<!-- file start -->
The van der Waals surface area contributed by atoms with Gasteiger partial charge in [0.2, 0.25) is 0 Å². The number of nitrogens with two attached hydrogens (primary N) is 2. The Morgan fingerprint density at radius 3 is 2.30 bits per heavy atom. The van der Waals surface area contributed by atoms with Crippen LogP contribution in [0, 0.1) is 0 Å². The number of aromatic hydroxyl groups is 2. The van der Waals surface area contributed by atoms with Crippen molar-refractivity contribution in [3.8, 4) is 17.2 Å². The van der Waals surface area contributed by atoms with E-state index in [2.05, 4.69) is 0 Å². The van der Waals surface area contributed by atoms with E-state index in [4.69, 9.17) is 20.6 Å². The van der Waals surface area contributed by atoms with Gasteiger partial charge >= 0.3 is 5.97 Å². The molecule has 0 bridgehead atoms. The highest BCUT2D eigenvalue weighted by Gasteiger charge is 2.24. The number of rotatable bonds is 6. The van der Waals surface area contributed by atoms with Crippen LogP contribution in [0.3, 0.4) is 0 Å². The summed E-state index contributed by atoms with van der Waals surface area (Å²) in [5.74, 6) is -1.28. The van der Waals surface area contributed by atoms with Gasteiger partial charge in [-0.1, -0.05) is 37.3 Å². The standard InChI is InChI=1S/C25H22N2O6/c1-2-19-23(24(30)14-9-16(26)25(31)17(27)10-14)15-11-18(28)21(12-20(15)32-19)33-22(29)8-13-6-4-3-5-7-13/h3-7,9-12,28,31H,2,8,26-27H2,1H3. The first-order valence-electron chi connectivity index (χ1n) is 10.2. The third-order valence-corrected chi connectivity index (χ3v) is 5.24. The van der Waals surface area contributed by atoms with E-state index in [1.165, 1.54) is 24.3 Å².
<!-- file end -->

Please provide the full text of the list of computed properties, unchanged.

The van der Waals surface area contributed by atoms with Gasteiger partial charge in [0.2, 0.25) is 0 Å². The number of nitrogens with two attached hydrogens (primary N) is 2. The Morgan fingerprint density at radius 3 is 2.30 bits per heavy atom. The van der Waals surface area contributed by atoms with Crippen LogP contribution in [0, 0.1) is 0 Å². The number of aromatic hydroxyl groups is 2. The van der Waals surface area contributed by atoms with Crippen molar-refractivity contribution in [3.8, 4) is 17.2 Å². The van der Waals surface area contributed by atoms with E-state index in [2.05, 4.69) is 0 Å². The van der Waals surface area contributed by atoms with E-state index in [4.69, 9.17) is 20.6 Å². The van der Waals surface area contributed by atoms with Gasteiger partial charge >= 0.3 is 5.97 Å². The molecule has 0 bridgehead atoms. The highest BCUT2D eigenvalue weighted by Gasteiger charge is 2.24. The number of rotatable bonds is 6. The van der Waals surface area contributed by atoms with Crippen LogP contribution in [0.3, 0.4) is 0 Å². The summed E-state index contributed by atoms with van der Waals surface area (Å²) in [5.74, 6) is -1.28. The van der Waals surface area contributed by atoms with Gasteiger partial charge in [-0.1, -0.05) is 37.3 Å². The standard InChI is InChI=1S/C25H22N2O6/c1-2-19-23(24(30)14-9-16(26)25(31)17(27)10-14)15-11-18(28)21(12-20(15)32-19)33-22(29)8-13-6-4-3-5-7-13/h3-7,9-12,28,31H,2,8,26-27H2,1H3. The first-order valence-electron chi connectivity index (χ1n) is 10.2. The third-order valence-corrected chi connectivity index (χ3v) is 5.24. The van der Waals surface area contributed by atoms with E-state index in [1.165, 1.54) is 24.3 Å².